In the ACA, Congress expanded Medicaid to provide its health-care coverage to more people. If a State chooses to participate in the expansion, federal funds will pay for most of the new care. But if a State chooses not to participate, the Secretary of Health and Human Services may deny not only the new federal funds for the expansion, but also all of the existing Medicaid funding for that State. At oral argument, Solicitor General Donald B. Verrilli, Jr., declined to limit the Secretary's discretion to take this step, stating, "I do want to be careful in saying I don't think it would be responsible of me to commit now that the Secretary would exercise the discretion uniformly in one way or another."

This possibility that a State could lose all Medicaid funding if it declined to participate in the expansion prompted 26 states, represented by Paul D. Clement, to argue that conditioning the continued receipt of existing funds on agreeing to the expansion was an unconstitutionally coercive limitation and thus exceeded Congress' power under the Spending Clause of the Constitution.

The Court recognized that, when Congress provides money to States as part of a federal program, it is perfectly permissible for Congress to condition how that program operates and how that money is spent.  As Chief Justice Roberts noted, the States, having elected to participate in a federal program with strings attached, "shouldn't be surprised if the Federal Government is going to start pulling them." On the other hand, the Solicitor General seemed to accept the notion, based on dicta from prior Supreme Court opinions, that the conditions put on the federal funds could be so coercive that they would violate the Spending Clause. The question was where to draw the line between those two broad principles. 

Mr. Clement acknowledged that the line separating coercion and permissible limits may be difficult to draw but emphasized the importance of drawing it somewhere: "[W]e're not here to tell you that this is going to be an area where it's going to be very easy to draw the line. We're just telling you that it's exceptionally important to draw that line, and this is a case where it ought to be easy to establish a beachhead, say that coercion matters." This was so, he said, because three factors contributed to the coerciveness of the expansion: "One is the sheer size. Two is the fact that this statute uniquely is tied to an individual mandate which is decidedly nonvoluntary. And three is the fact that they've leveraged the prior participation in the program."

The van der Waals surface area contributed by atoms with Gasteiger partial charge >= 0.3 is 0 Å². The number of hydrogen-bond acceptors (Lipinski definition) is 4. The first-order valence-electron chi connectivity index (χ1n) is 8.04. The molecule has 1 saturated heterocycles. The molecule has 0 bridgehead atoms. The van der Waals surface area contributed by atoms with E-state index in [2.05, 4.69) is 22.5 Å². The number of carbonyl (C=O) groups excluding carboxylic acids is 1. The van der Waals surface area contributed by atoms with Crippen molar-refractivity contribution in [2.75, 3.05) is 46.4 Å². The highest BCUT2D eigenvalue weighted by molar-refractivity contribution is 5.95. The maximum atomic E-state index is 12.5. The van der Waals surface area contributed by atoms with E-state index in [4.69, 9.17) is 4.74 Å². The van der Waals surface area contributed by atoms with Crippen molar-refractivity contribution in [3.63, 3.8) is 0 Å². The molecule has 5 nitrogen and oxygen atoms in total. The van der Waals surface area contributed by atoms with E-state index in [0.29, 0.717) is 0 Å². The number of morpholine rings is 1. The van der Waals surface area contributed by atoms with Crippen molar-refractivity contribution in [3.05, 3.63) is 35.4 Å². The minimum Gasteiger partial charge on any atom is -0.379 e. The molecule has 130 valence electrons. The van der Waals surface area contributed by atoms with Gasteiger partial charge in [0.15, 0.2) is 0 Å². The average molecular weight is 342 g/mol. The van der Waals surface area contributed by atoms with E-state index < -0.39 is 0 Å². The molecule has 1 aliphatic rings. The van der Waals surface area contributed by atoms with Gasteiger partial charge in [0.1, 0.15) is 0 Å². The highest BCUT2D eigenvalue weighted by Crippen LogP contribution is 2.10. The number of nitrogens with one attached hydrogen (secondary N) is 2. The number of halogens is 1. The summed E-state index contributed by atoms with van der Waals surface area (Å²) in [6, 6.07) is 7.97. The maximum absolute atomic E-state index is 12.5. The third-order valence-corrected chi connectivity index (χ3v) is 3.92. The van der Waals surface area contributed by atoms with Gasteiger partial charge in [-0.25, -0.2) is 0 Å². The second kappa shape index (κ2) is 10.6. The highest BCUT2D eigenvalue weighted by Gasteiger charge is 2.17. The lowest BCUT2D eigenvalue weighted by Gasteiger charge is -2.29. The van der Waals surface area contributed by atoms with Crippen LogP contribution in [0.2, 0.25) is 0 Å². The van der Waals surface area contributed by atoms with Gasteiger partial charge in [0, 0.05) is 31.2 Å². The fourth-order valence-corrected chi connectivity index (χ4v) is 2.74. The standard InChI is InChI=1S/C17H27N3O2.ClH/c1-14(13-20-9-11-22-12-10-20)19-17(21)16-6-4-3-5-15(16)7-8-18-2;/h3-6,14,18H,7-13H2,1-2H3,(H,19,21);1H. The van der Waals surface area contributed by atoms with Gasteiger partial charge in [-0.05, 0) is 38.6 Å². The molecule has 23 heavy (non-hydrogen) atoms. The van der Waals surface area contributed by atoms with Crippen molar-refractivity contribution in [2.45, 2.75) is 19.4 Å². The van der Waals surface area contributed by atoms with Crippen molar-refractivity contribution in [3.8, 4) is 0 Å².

The questioning once again broke largely along ideological lines. Justices Ginsburg, Kagan, and Sotomayor directed hard questions to Mr. Clement. Justice Sotomayor asked, at "what percentage does it become coercive? Meaning, as I look at the figures I've seen from amici, there are some states for whom the percentage of Medicaid funding to their budget is close to 40 percent, but there are others that are less than 10 percent. And you say, across the board this is coercive because no state, even at 10 percent, can give it up. What's the percentage of big gift that the federal government can give?"

The more conservative wing of the Court, particularly Justices Scalia and Alito, seemed receptive to the argument that the threat of taking away all Medicaid funding crossed the line, notwithstanding the fact that that provision has been in the Medicaid statute for over four decades..  They asked hard questions of General Verrilli about whether the States really have any meaningful ability to say no to the federal government when the threat of losing all Medicaid funding is so draconian, or whether that it is the fiscal equivalent of holding a gun to their head.

But the Chief Justice asked whether the difficulty of the States in refusing federal money was a problem of their own making because it is "a consequence of how willing they have been since the New Deal to take the Federal Government's money?" To which Mr. Clement responded, "I don't think we can say that, you know, the States have gotten pretty dependent, so let's call this whole federalism thing off." Justice Kagan followed up, "Cooperative federalism does not mean that there are no Federal mandates and no Federal restrictions involved in a program that uses 90 percent here, 100 percent Federal money."

Justice Breyer suggested that the answer might be found in the Administrative Procedure Act and the case law, which he contended require the Secretary to act reasonably and not arbitrarily. In that case, if the Secretary actually ever cut off all of a state's Medicaid funds for failure to comply with a much more modest change in the Medicaid program, the state could challenge that action as arbitrary and capricious. 

For those who want to follow the arguments in greater detail, the audio recording and written transcript of the arguments are available on the Supreme Court's website.


Yesterday's arguments concluded the three days of hearings on the ACA. For those who missed our write-ups on the previous two days of argument, they are available here: Day 1 and Day 2.